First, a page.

In the pharmaceutical industry, the FAS Russia, in considering a Taceda/Shire merger, evaluated a potential restriction of access to Shire medicine markets and negative implications for competition in the case of abuse of a dominant position and conditionally approved the transaction. The GSK/Pfizer deal was approved as it was concluded that it will not undermine competition in the market, owing in part to the fact that the companies will not be carrying out any joint activities for the production of their products. Further, they do not currently have any horizontal intersections and will still not have any as a result of cooperation within the Russian Federation. Consideration of the Abbvie/Allergan merger concluded with conditional approval as there is potential for abuse of a dominant position by Abbvie. Significantly, close cooperation with our colleagues from competition authorities around the world was of great help during consideration of these transactions.

In the Yandex.Taxi/Uber deal, the FAS Russia remedies concerned implementation of actions by the merging parties aimed at optimising the interaction of aggregators, taxi drivers and passengers.

In all M&A reviews, we held numerous consultations, including those using waivers of confidentiality.

We believe the exchange of waivers is an effective tool in international cooperation with competition authorities in law enforcement, which is widely used in developed countries when considering global M&A.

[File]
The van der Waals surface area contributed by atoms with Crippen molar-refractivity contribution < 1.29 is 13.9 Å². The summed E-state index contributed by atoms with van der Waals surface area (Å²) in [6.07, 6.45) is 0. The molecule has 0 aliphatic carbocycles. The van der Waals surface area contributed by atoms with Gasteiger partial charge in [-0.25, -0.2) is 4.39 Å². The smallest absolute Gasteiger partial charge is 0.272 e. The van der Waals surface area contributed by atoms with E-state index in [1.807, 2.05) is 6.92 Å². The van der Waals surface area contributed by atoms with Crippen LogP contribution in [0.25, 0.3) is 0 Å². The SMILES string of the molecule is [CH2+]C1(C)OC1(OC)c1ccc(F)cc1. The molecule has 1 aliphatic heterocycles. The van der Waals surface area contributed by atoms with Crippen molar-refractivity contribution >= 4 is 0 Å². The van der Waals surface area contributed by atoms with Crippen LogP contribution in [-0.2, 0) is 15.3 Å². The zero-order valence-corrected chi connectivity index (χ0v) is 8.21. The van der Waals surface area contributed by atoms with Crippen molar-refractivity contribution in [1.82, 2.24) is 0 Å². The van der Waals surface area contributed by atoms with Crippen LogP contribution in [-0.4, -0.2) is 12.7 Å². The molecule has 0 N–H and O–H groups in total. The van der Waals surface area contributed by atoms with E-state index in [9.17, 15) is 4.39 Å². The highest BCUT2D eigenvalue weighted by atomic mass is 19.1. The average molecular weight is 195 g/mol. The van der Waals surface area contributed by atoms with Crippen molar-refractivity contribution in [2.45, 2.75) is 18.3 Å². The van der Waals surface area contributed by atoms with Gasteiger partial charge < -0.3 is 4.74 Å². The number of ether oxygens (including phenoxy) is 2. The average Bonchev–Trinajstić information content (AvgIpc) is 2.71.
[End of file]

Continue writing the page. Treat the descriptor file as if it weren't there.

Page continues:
Taking into account the long-standing need to systematise work on applying waivers, we adopted a set of guidelines, one of the main goals of which is to ensure a uniform application of a waiver of confidentiality mechanism within the FAS Russia when cooperating with competition authorities in other countries and parties to the transactions in question.

Given the importance of using a waiver of confidentiality mechanism from a practical point of view, under the FAS Russia initiative, the Model Recommendations for the competition authorities of the CIS member states were developed and adopted. Currently, we are working on a similar document within the BRICS (the combined economies of Brazil, Russia, India, China and South Africa).

Taking account of the ever-changing realities of the modern world, the FAS Russia tries to keep pace with necessary antimonopoly legislative changes.

Cartelisation of competitive areas of economic activity is one of the key challenges for the development of competition. Currently, the main legislative initiative in this area is a package of bills to strengthen measures aimed at combating cartels, which should establish a procedure for transferring law enforcement agencies’ material to the FAS Russia. We are confident that the proposed legislative amendments will improve the mechanisms for identifying and suppressing cartels and other anticompetitive agreements by complementing the existing powers of the FAS Russia and bringing them into line with the realities of the modern digital economy.